Brief history of coffee

Coffee consumption dates back to the Galla tribe 1000 AD where the stimulatory effect of the coffee bean was identified and the energy-boosting properties led to the first commercial coffee plantation by Arab land-owners. The coffee was known as ‘Qahwa’, meaning ‘preventer of sleep’ (4).

From the 15th century to the present day, the consumption of coffee has continued to grow in popularity across the globe, being the second highest globally-traded commodity after oil (5). Coffee is reportedly the second most commonly consumed beverage after water; it’s estimated that 2.25 billion cups of coffee are drunk on a daily basis across the globe, with 400 million cups in the US and 55 million cups drunk in the UK daily (6). Coffee also accounts for over 80% of all caffeine consumption in those aged 18 and over, followed by tea and caffeinated soft drinks, with the majority consumed prior to or during breakfast (7).

Health attributes of coffee

The main health properties of coffee are due to its high quantity of chlorogenic acids, polyphenols and hydrocinnamic acids, which act as phytonutrients and antioxidants (8) and help prevent cell damage from free radicals, fight disease and are considered to be anti-ageing.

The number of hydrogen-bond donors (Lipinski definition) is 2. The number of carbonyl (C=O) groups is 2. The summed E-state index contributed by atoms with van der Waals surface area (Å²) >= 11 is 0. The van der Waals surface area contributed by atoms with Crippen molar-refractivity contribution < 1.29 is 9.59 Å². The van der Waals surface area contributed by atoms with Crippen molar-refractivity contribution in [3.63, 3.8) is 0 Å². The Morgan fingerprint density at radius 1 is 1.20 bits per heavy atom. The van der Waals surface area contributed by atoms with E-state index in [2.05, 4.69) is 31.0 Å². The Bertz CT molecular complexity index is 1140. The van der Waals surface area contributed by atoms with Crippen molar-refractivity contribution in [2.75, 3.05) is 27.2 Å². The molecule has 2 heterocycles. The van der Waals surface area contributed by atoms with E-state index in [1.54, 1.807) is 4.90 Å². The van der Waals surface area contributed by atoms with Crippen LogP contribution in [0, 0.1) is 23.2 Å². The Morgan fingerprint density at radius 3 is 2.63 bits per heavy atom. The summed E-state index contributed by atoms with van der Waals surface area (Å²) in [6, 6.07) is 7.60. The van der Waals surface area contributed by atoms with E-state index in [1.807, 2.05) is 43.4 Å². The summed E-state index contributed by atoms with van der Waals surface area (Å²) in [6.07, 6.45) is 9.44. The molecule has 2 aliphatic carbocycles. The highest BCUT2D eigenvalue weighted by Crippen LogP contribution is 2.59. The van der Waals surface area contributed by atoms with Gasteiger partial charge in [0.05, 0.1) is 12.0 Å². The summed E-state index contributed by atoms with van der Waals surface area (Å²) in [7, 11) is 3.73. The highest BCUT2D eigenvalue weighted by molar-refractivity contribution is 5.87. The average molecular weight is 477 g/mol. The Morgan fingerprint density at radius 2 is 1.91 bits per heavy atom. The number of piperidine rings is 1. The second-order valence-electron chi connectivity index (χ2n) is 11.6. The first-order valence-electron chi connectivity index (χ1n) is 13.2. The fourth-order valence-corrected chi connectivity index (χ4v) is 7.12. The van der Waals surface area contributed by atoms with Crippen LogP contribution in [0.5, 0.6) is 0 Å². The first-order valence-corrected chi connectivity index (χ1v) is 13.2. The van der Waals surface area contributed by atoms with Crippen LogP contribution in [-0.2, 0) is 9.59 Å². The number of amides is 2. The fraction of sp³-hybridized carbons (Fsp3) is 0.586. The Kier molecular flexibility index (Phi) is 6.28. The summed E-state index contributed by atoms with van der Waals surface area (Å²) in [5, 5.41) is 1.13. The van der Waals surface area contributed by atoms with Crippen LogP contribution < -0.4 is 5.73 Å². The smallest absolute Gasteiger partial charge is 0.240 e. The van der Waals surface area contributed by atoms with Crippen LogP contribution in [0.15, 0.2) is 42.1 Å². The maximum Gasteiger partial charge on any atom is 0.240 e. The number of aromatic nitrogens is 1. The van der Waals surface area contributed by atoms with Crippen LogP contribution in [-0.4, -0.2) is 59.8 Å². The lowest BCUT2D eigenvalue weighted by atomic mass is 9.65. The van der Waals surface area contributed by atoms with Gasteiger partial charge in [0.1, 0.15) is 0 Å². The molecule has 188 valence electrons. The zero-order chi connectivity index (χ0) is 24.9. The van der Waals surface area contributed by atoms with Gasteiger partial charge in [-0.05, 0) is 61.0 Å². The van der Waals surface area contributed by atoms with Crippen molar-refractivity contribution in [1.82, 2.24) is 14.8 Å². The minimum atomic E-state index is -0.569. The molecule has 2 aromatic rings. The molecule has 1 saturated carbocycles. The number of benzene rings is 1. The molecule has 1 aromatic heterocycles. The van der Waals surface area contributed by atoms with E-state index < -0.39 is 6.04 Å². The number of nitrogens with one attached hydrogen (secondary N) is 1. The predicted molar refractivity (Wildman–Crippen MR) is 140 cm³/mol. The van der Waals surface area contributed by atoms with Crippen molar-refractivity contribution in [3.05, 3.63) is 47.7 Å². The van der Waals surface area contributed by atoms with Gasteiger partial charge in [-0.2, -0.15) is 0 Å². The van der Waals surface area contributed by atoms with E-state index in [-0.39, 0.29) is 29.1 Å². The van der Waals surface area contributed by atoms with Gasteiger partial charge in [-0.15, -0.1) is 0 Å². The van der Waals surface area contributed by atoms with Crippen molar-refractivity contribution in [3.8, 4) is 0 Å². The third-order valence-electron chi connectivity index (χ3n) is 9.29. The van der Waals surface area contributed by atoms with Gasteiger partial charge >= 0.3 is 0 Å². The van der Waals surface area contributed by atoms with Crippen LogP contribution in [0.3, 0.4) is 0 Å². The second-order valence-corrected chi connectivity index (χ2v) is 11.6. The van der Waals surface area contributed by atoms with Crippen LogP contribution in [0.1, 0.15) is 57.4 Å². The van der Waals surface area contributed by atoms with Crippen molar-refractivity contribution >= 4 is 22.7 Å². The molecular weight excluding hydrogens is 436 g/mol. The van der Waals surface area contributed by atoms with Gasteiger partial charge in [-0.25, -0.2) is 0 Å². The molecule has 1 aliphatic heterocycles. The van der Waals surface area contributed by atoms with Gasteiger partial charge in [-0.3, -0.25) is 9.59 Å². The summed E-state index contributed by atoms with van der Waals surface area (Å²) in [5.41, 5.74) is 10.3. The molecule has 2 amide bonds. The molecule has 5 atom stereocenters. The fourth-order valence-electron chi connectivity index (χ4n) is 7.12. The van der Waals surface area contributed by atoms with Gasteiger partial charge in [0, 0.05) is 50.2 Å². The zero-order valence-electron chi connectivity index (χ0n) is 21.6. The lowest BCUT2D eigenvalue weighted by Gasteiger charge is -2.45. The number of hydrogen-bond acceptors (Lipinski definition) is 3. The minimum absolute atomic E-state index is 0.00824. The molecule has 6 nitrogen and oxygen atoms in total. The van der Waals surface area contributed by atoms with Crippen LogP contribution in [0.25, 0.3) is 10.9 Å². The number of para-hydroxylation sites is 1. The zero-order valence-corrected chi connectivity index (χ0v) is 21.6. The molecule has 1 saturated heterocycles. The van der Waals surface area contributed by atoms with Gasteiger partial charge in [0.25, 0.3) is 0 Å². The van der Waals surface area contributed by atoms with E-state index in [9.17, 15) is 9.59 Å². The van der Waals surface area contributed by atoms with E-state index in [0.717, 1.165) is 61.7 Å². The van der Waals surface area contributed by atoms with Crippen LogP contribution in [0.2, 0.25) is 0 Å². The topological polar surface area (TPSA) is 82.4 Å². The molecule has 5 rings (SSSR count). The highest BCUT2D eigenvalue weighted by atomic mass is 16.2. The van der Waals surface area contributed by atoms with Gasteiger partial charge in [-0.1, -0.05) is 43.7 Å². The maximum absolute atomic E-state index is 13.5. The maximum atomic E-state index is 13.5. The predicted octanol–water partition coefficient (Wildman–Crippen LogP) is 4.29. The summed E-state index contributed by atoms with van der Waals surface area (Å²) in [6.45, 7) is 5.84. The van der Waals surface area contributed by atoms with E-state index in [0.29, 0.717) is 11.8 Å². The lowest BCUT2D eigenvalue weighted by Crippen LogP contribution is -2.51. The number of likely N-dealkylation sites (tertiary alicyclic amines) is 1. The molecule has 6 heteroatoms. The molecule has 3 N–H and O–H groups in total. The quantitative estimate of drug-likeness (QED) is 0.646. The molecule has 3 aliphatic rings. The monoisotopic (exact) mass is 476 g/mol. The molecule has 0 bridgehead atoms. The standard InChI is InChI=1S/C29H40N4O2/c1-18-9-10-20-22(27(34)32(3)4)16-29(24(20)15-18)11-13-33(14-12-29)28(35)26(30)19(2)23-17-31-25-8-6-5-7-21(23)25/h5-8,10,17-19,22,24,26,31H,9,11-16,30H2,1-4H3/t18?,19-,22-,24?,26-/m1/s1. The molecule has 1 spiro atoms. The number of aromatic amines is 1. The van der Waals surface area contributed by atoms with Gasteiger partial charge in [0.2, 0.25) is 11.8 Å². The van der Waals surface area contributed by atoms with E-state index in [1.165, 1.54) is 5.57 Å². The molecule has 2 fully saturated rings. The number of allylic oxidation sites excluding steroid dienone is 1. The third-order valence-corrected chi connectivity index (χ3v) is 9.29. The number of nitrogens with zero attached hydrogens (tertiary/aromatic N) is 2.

Coffee has been a widely studied topic within pharmaceutical, clinical and nutritional research, to assess coffee’s health attributes and its potential application for reducing the prevalence of common illnesses. Research has credited regular consumption of coffee to reducing several risk factors in diseases such as degenerative brain disease and memory loss (9), central nervous system disorders (10), gallbladder disease (11) and Parkinson's disease (12), as well as improving liver health (13), improving glucose balance and type 2 diabetes control (14), reducing mild depression (15) and improvements in body composition (17). Correlation has also been made to coffee consumption and the reduction of some cancers such as colon, liver, endometrial and pancreatic cancers (18,20). There is also a wealth of research to suggest that coffee consumption also reduces the risk of strokes and heart disease (19,20).